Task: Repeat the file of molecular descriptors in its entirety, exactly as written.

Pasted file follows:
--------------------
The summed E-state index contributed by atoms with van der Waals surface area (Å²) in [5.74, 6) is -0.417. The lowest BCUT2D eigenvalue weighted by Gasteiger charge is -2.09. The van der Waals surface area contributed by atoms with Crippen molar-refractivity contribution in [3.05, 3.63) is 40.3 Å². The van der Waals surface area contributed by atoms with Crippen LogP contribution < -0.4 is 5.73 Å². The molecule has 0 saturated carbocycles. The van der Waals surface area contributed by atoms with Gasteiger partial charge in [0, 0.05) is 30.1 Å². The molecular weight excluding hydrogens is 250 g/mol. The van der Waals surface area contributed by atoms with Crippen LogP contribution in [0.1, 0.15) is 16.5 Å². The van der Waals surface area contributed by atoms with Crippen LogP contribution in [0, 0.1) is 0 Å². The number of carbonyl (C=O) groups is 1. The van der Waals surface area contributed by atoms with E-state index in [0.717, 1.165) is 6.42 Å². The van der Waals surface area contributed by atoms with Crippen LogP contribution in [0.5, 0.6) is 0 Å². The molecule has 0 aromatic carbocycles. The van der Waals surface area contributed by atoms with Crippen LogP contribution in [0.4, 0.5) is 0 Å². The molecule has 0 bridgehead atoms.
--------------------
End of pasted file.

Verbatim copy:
The summed E-state index contributed by atoms with van der Waals surface area (Å²) in [5.74, 6) is -0.417. The lowest BCUT2D eigenvalue weighted by Gasteiger charge is -2.09. The van der Waals surface area contributed by atoms with Crippen molar-refractivity contribution in [3.05, 3.63) is 40.3 Å². The van der Waals surface area contributed by atoms with Crippen LogP contribution < -0.4 is 5.73 Å². The molecule has 0 saturated carbocycles. The van der Waals surface area contributed by atoms with Gasteiger partial charge in [0, 0.05) is 30.1 Å². The molecular weight excluding hydrogens is 250 g/mol. The van der Waals surface area contributed by atoms with Crippen LogP contribution in [0.1, 0.15) is 16.5 Å². The van der Waals surface area contributed by atoms with Crippen LogP contribution in [0, 0.1) is 0 Å². The number of carbonyl (C=O) groups is 1. The van der Waals surface area contributed by atoms with E-state index in [0.717, 1.165) is 6.42 Å². The van der Waals surface area contributed by atoms with Crippen LogP contribution in [0.5, 0.6) is 0 Å². The molecule has 0 aromatic carbocycles. The van der Waals surface area contributed by atoms with Crippen LogP contribution in [0.4, 0.5) is 0 Å². The molecule has 0 bridgehead atoms.